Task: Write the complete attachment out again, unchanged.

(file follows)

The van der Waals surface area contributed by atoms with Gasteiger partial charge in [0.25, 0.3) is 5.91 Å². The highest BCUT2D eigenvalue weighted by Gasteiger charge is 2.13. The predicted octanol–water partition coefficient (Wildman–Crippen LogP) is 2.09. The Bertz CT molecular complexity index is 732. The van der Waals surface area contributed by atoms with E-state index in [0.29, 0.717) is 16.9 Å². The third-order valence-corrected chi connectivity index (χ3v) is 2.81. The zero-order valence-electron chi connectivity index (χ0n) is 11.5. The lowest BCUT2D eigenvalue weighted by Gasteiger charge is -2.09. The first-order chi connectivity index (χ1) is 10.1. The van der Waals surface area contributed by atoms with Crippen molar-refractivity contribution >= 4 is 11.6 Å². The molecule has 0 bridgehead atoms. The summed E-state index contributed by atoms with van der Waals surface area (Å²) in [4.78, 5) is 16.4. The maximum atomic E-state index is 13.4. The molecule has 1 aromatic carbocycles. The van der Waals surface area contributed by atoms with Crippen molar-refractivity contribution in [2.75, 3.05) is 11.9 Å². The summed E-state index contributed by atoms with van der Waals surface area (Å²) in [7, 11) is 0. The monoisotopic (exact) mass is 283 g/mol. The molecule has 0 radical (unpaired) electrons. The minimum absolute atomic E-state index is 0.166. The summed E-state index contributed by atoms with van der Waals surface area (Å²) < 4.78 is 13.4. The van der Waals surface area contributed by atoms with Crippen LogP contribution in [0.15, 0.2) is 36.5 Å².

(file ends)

The van der Waals surface area contributed by atoms with Gasteiger partial charge in [0.25, 0.3) is 5.91 Å². The highest BCUT2D eigenvalue weighted by Gasteiger charge is 2.13. The predicted octanol–water partition coefficient (Wildman–Crippen LogP) is 2.09. The Bertz CT molecular complexity index is 732. The van der Waals surface area contributed by atoms with E-state index in [0.29, 0.717) is 16.9 Å². The third-order valence-corrected chi connectivity index (χ3v) is 2.81. The zero-order valence-electron chi connectivity index (χ0n) is 11.5. The lowest BCUT2D eigenvalue weighted by Gasteiger charge is -2.09. The first-order chi connectivity index (χ1) is 10.1. The van der Waals surface area contributed by atoms with Crippen molar-refractivity contribution >= 4 is 11.6 Å². The molecule has 0 bridgehead atoms. The summed E-state index contributed by atoms with van der Waals surface area (Å²) in [4.78, 5) is 16.4. The maximum atomic E-state index is 13.4. The molecule has 1 aromatic carbocycles. The van der Waals surface area contributed by atoms with Crippen molar-refractivity contribution in [2.75, 3.05) is 11.9 Å². The summed E-state index contributed by atoms with van der Waals surface area (Å²) in [7, 11) is 0. The monoisotopic (exact) mass is 283 g/mol. The molecule has 0 radical (unpaired) electrons. The minimum absolute atomic E-state index is 0.166. The summed E-state index contributed by atoms with van der Waals surface area (Å²) < 4.78 is 13.4. The van der Waals surface area contributed by atoms with Crippen LogP contribution in [0.15, 0.2) is 36.5 Å².